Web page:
In our New Rules of Procurement Engagement series we are engaging with leading thought leaders and practitioners, from global powerhouses to tech wizards, to gain insight into the changing landscape taking place in finance and procurement.
In the latest eBook: Reevaluate Sourcing, we asked the changemakers to give their perspective on the (sometimes fraught) relationship between Finance and Procurement and whether they have potential to be the new ‘power couple’ in combating supply chain risks and accelerating business growth. Here is what they told us.
Organisations committed to a common goal, to improving performance, to accelerating growth no matter the circumstances, know the power of collaboration.
Collaboration doesn’t just affect the bottom line, when employees from a diverse set of backgrounds and skills work on a task together it fosters greater creativity, innovation and problem-solving.
Procurement and Finance have somewhat of an interesting history. Just as there’s sometimes a disconnect with Sales and Marketing, Finance and Procurement have, at best, not always worked closely together, or at worse, have been at loggerheads.
“It’s true that there’s not a natural link between Finance and Procurement which is strange in a way because both are trying to improve the performance of the company, trying to improve the profitability of the company they work for. But the reality is the collaboration is weak.” Emmanuel Olivier, Esker
However, a positive of the recent tumultuous times is that these two departments are beginning to recognise that together they can achieve more.
“What the pandemic did was it made people aware of how deeply embedded supply chains are in our daily lives… and what’s coming down are the silos between Finance, Procurement, IT, Marketing. We’re now dealing in a world where pieces no longer are islands unto themselves but have to cohesively work together and I think that’s really where we’re seeing the bridges happening between Finance and Procurement.” Jon Hansen, Procurement Insights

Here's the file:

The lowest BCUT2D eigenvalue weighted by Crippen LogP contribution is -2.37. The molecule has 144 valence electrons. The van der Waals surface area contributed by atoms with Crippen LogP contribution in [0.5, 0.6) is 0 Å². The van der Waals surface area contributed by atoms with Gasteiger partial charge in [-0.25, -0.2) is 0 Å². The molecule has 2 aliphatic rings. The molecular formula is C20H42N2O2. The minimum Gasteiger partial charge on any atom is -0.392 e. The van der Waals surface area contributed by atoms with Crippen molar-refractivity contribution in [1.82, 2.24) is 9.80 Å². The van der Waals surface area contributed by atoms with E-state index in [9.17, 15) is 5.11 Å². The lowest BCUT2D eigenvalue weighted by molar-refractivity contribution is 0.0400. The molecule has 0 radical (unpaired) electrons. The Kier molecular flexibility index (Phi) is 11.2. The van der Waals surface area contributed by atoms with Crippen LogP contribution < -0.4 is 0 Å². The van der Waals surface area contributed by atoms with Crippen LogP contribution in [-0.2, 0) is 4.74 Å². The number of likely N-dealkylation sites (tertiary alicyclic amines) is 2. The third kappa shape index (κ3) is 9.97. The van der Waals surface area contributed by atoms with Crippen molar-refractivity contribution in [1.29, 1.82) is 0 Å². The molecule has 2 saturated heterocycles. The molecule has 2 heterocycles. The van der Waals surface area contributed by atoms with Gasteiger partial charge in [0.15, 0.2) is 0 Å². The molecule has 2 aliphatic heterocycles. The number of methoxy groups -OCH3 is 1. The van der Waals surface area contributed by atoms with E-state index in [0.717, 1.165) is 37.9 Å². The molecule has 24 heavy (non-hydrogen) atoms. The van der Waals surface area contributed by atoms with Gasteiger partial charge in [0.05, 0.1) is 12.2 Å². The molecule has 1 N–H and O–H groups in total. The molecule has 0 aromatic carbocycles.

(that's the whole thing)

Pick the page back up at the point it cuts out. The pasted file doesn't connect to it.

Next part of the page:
Gartner’s 2022 Annual CFO Survey found that profitable growth, inflation and balance sheet health were ranked as top concerns in the majority of responses.
In comparing this to Ardent Partner’s statistics on the “Top Challenges Facing CPOs” there is a lot of synergy between the two departments.
In addition, McKinsey & Company’s biennial CFO survey found a significant increase in the number of procurement employees who now report to CFOs over the last few years.
These statistics support the trend in procurement for the need to break down silos and work with finance to become the ‘power couple’ in combating supply chain risks and accelerating business growth.
“Yes, we had friction but I think when you apply it right, friction means that people are dedicated and committed. And friction often is what helps push us all forward and make new realisations. I don’t see it as a problem when there are discussions and friction. I see it as a good thing. Overall, I think we all know that we (Procurement and Finance) need each other and that we have a mutual interest in making it work.” Jacob Gorm Larsen, Moneyball CPH
From a strategic standpoint, it’s up to senior management to take the reins and ensure Finance and Procurement are working together towards a common goal with all the nuances and complexities that the current economic climate presents.
So, exactly where do the Finance and Procurement goals converge?